Friday, December 19, 2014

What would happen if conventional antitrust acts were applied globally, on an inter-country level, on countries such as Cuba and the USA

When seen from the perspective of antitrust law, the decades-old US embargo on Cuba - America's tiny neighbour - starts to look criminal. In the case of companies, if a monopoly or a near-monopoly engages in practices that are anti-competitive and unfair, antitrust laws attempt to stop and punish the aggressor in order to restore fair competition in the market. Applying this to countries, in the case of Cuba, a powerful neighbour abused its dominant position and, by way of embargo/sanctions, brought misery to the lives of Cubans for several decades. Located in close proximity to the USA, Cuba's fate depended and depends on its much-larger neighbour, a fact the larger neighbour exploited neatly.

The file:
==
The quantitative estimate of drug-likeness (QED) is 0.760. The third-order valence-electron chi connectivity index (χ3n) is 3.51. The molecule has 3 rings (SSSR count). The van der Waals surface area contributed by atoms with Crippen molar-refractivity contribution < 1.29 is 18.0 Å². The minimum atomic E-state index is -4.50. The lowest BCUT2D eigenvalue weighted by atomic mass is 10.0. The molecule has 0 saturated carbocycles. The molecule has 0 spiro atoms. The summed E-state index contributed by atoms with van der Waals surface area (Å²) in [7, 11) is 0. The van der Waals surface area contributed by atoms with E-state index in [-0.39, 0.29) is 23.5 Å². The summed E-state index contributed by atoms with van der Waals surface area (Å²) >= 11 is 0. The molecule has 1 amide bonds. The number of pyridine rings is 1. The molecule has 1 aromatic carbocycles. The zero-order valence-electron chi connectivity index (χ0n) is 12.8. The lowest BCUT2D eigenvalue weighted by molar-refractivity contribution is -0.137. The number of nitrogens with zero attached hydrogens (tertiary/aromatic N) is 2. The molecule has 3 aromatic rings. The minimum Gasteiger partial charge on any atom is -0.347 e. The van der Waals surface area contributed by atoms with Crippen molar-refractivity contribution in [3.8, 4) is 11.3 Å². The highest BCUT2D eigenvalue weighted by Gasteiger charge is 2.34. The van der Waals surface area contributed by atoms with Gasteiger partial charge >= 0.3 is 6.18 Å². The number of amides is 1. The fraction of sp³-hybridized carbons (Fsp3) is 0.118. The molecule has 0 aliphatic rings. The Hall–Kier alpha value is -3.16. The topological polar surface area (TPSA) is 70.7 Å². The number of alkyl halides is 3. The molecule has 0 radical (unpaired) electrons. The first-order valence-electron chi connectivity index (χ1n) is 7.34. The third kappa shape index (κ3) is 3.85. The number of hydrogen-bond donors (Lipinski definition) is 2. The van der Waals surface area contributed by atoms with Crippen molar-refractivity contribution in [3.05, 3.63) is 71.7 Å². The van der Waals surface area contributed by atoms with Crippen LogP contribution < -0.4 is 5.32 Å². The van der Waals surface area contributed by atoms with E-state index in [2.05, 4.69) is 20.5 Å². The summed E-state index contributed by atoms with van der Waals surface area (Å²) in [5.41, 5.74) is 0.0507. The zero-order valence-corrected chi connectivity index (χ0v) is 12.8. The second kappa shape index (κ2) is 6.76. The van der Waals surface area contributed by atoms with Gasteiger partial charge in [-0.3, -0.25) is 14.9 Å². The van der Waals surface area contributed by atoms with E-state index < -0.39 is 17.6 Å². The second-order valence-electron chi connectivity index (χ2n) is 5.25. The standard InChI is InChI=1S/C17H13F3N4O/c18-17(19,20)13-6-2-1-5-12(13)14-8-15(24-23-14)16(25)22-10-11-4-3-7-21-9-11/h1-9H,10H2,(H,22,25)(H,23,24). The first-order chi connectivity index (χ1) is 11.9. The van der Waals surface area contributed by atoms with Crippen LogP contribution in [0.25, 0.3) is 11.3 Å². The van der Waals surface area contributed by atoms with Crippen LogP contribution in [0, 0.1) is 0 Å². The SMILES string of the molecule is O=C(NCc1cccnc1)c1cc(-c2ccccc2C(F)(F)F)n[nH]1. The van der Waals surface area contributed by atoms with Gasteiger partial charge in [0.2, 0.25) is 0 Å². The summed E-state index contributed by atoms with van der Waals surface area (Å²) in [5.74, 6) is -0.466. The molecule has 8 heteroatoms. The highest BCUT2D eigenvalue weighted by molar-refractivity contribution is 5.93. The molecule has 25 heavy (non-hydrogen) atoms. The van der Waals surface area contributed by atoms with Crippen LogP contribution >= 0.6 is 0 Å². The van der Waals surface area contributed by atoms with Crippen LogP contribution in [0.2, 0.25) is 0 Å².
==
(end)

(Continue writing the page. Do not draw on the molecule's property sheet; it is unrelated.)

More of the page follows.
Perhaps some day the world will start to question practices such as the one utilized by the USA against Cuba, and perhaps some day there will be mechanisms in place to stop the bullying of smaller nations by larger nations.

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